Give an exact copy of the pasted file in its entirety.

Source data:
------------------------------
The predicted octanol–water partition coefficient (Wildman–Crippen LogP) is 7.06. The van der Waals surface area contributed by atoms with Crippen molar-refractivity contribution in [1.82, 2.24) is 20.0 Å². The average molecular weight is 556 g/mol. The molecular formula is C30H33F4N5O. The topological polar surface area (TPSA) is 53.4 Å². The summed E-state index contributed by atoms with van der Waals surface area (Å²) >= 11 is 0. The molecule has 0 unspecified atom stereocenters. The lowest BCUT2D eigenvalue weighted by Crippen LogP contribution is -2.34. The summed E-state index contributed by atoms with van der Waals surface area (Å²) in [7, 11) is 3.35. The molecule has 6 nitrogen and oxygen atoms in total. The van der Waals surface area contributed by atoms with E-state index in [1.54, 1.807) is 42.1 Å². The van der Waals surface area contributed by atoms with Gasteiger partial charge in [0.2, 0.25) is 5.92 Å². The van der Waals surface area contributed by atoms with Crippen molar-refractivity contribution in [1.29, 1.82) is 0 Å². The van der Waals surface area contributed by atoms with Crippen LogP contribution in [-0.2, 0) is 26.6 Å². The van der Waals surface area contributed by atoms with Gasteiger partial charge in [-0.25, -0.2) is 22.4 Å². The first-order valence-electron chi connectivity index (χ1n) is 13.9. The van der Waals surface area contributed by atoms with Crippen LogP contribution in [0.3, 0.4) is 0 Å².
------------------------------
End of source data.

The predicted octanol–water partition coefficient (Wildman–Crippen LogP) is 7.06. The van der Waals surface area contributed by atoms with Crippen molar-refractivity contribution in [1.82, 2.24) is 20.0 Å². The average molecular weight is 556 g/mol. The molecular formula is C30H33F4N5O. The topological polar surface area (TPSA) is 53.4 Å². The summed E-state index contributed by atoms with van der Waals surface area (Å²) >= 11 is 0. The molecule has 0 unspecified atom stereocenters. The lowest BCUT2D eigenvalue weighted by Crippen LogP contribution is -2.34. The summed E-state index contributed by atoms with van der Waals surface area (Å²) in [7, 11) is 3.35. The molecule has 6 nitrogen and oxygen atoms in total. The van der Waals surface area contributed by atoms with E-state index in [1.54, 1.807) is 42.1 Å². The van der Waals surface area contributed by atoms with Gasteiger partial charge in [0.2, 0.25) is 5.92 Å². The van der Waals surface area contributed by atoms with Crippen molar-refractivity contribution in [1.29, 1.82) is 0 Å². The van der Waals surface area contributed by atoms with Crippen LogP contribution in [-0.2, 0) is 26.6 Å². The van der Waals surface area contributed by atoms with Gasteiger partial charge in [-0.25, -0.2) is 22.4 Å². The first-order valence-electron chi connectivity index (χ1n) is 13.9. The van der Waals surface area contributed by atoms with Crippen LogP contribution in [0.3, 0.4) is 0 Å².